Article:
Evidence of Protective Role of Ultraviolet-B (UVB) Radiation in Reducing COVID-19 Deaths

Rahul Kalippurayil Moozhipurath, Lennart Kraft, Bernd Skiera

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Received date: 13th May 2020

Background. Prior studies indicate the protective role of Ultraviolet-B (UVB) radiation in human health, mediated by vitamin D synthesis. In this observational study, we empirically outline a negative association of UVB radiation as measured by ultraviolet index (UVI) with the number of COVID-19 deaths. Methods. We apply a fixed-effect log-linear regression model to a panel dataset of 152 countries over 108 days (n=6524). We use the cumulative number of COVID-19 deaths and case-fatality rate (CFR) as the main dependent variables and isolate the UVI effect from potential confounding factors. Findings. After controlling for time-constant and time-varying factors, we find that a permanent unit increase in UVI is associated with a 1.2 percentage points decline in daily growth rates of cumulative COVID-19 deaths [p < 0.01] and a 1.0 percentage points decline in the CFR daily growth rate [p < 0.05]. These results represent a significant percentage reduction in terms of daily growth rates of cumulative COVID-19 deaths (-12%) and CFR (-38%). Interpretation. We find a significant negative association between UVI and COVID-19 deaths, indicating evidence of the protective role of UVB in mitigating COVID-19 deaths. If confirmed via clinical studies, then the possibility of mitigating COVID-19 deaths via sensible sunlight exposure or vitamin D intervention would be very attractive.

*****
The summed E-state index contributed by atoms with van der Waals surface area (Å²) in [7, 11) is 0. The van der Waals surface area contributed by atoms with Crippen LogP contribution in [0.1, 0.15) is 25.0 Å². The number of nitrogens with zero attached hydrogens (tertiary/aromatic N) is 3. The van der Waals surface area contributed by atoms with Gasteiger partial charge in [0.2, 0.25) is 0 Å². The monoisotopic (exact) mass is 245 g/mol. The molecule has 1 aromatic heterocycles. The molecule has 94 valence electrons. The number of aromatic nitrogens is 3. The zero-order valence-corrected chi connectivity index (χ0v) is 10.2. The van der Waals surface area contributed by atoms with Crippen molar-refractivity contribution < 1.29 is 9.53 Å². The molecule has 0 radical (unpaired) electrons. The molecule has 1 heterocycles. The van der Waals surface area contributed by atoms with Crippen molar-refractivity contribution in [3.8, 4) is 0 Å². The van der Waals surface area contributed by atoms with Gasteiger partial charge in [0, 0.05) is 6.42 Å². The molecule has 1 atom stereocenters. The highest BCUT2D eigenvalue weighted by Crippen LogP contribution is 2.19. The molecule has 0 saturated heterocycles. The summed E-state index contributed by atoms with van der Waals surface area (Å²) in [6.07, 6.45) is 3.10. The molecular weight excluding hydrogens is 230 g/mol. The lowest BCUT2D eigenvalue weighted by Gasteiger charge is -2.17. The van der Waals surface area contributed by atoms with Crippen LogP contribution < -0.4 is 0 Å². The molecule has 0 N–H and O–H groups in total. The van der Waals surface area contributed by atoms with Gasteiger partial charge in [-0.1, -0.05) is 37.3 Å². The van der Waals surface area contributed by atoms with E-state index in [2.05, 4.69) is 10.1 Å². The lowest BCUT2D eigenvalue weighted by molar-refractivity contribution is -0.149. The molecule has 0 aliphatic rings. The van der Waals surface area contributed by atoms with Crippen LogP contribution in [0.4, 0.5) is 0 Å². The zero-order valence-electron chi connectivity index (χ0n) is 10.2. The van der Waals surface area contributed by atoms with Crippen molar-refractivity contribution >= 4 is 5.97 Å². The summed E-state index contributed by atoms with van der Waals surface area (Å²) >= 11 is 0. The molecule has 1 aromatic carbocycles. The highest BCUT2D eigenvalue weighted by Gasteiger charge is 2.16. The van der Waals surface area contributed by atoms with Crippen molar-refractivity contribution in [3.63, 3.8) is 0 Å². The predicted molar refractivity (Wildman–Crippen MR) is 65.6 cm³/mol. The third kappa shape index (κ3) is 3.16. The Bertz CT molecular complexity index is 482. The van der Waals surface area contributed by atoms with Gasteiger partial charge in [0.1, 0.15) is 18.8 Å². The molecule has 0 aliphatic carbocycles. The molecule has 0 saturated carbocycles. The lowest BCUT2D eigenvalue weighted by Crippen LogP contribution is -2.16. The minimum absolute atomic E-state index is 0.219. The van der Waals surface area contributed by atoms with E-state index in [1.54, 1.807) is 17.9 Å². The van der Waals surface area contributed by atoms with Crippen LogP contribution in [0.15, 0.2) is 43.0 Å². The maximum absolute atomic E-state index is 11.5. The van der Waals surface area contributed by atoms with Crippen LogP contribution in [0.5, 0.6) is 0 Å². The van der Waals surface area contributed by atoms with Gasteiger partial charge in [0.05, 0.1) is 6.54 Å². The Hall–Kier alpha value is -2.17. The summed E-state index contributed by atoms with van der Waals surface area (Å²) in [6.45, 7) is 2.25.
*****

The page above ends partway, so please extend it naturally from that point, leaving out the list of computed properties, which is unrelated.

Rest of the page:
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This is an abstract of a preprint hosted on a preprint server, which is currently undergoing peer review at Scientific Reports. The findings have yet to be thoroughly evaluated, nor has a decision on ultimate publication been made. Therefore, the results reported should not be considered conclusive, and these findings should not be used to inform clinical practice, or public health policy, or be promoted as verified information.



Scientific Reports

Nature Research, Springer Nature